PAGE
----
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A woman selects gold ornaments before Diwali, in Allahabad, India. Shop owners say the expense of gold jewellery is dampening demand. Rajesh Kumar Singh / AP Photo
A woman selects gold ornaments before Diwali, in Allahabad, India. Shop owners say the expense of gold jewellery is dampening demand. Rajesh Kumar Singh / AP Photo

Diwali gold loses lustre as prices rise

Festival season is a peak period for gold sales in India. However, demand has recently been slack as the extra expense leaves customers hesitant.

Arendra Thakur, a commander in the Indian navy, splashed out 250,000 rupees (Dh16,697) on gold jewellery for his wife and daughter at a jewellers in Mumbai over the weekend.

Prices were higher than last year but he could not forgo the annual tradition of buying gold for the Diwali festival, he says.

"Every year I purchase some items for Diwali. Everybody buys gifts for the celebration."

The gold price in dollars is up on the festive season last year and weakness in the Indian rupee against the dollar pushes that rate even higher. As a result, gold prices in India in rupees are much higher at about 32,000 rupees per 10 grams compared with about 27,000 rupees during the festival last year.

Even though jewellery shops across India have been busy as usual with customers for Diwali, shop owners say the expense is dampening demand.

"Prices are high, so customers are a little hesitant to buy gold right now," says Dheeraj Jain, the co-owner of Surana Gold, a jewellery shop in Mumbai. Most purchases were normally made during the festival and even just after, so it is too early to predict whether it will turn out to be better or worse than last year, he adds. "Let's hope for the best," says Mr Jain.

Rajendra Gurjar, the owner of the Gurjar Gold and Diamond jewellers, says sales are flat so far on last year.

"Gold prices are increasing," he says. "But that means that customers can gain on the gold they buy."

Diwali is keenly watched by international gold traders because of the effect it has on physical gold sales.

India is the world's biggest consumer of gold jewellery and Diwali, which is followed by the wedding season, is a peak period for sales.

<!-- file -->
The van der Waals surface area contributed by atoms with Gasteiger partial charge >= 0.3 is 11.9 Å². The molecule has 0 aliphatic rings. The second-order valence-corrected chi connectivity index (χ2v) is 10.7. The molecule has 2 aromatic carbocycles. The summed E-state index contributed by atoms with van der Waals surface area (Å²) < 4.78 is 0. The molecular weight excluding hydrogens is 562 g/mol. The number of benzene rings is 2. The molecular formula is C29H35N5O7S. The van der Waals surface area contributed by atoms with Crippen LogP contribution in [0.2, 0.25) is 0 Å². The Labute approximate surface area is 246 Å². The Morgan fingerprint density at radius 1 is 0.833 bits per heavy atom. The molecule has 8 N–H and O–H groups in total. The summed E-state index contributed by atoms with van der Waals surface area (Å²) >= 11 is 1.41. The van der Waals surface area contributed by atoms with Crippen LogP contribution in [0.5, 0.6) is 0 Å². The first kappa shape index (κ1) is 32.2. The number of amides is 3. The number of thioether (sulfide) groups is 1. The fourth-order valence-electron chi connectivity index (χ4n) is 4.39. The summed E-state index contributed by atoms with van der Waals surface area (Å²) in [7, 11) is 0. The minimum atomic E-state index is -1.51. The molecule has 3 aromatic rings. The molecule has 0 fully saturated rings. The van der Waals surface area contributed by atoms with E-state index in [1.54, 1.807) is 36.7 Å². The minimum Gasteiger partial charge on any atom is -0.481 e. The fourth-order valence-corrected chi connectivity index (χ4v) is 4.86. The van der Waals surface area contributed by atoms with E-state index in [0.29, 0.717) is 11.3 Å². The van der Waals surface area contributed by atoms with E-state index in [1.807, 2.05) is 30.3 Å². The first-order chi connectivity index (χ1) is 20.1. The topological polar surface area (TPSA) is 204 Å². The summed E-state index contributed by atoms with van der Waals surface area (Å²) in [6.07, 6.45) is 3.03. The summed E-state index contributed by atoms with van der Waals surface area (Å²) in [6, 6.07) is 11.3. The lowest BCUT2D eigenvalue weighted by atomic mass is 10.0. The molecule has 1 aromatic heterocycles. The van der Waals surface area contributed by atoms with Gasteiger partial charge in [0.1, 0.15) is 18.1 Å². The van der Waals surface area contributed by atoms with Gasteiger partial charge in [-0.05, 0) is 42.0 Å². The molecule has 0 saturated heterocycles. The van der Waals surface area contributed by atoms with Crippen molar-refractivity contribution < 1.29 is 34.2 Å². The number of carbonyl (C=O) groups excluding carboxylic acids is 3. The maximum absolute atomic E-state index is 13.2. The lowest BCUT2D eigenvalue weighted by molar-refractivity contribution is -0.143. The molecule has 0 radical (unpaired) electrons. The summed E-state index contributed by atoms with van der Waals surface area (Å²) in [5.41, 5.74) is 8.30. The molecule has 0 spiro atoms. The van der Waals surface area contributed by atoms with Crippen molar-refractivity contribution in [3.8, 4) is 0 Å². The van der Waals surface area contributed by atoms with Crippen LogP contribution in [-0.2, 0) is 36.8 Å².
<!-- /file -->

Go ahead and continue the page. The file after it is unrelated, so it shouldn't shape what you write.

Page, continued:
Compared with past years, demand ahead of the festival has been slack, Gerhard Schubert, the head of precious metals at Emirates NBD, wrote in a research note.

"The strength of physical buying out of India has still been underwhelming, but there have been pockets of very good demand from the subcontinent," he says.

"Diwali is upon us and it is too early to state the level of additional sales visible for the festival compared with normal market expectations.

"Nevertheless, last week was the week for the gold bugs as the market demonstrated some strength in depth and vigour."

Gold investment and jewellery demand in India fell to 181.3 tonnes in the second quarter of this year, down from 294.5 tonnes during the same period last year, according to data from the World Gold Council, citing the fluctuations in the rupee and inflationary pressure in India.

Investment demand in India, at 56.5 tonnes, was less than half the level it was in the second quarter of last year, while demand for gold jewellery in India declined 30 per cent to 124.8 tonnes during the quarter, the data showed.

Gold prices globally have picked up on the back of actions by the United States Federal Reserve to steady the world's largest economy.

Two rounds of quantitative easing, followed by the Fed's "Operation Twist" last year and a third open-ended round of bond-buying have all contributed to inflationary fears - prompting a rush towards havens such as gold.

Since 2007, the price of bullion has increased by more than 150 per cent to about US$1,730 per ounce.

The Fed has been joined by pledges of additional bond-buying from the European Central Bank, the Bank of England and the Bank of Japan, which have contributed to boosting the price of the yellow metal in recent months.

However, economists are sceptical of how much longer gold's allure can last for investors.

"You're only entitled to one 30-fold bull market once in a generation," says Richard Hoey, the chief economist at BNY Mellon.

"The fundamental today is low, short-term interest rates relative to inflation," he says. "I believe real short-term interest rates adjusted for inflation in important financial centres is a crucial determinant in the interest in gold. We're probably at the lowest ever seen in world history."

Whether the historic highs will be sustained throughout another five years of Diwali festivals is unlikely but he says the question is when gold will retreat?

"There's a day of reckoning of higher interest rates to come in the coming years," he adds.

"But I'm not convinced it's going to start soon."

ghunter@thenational.ae

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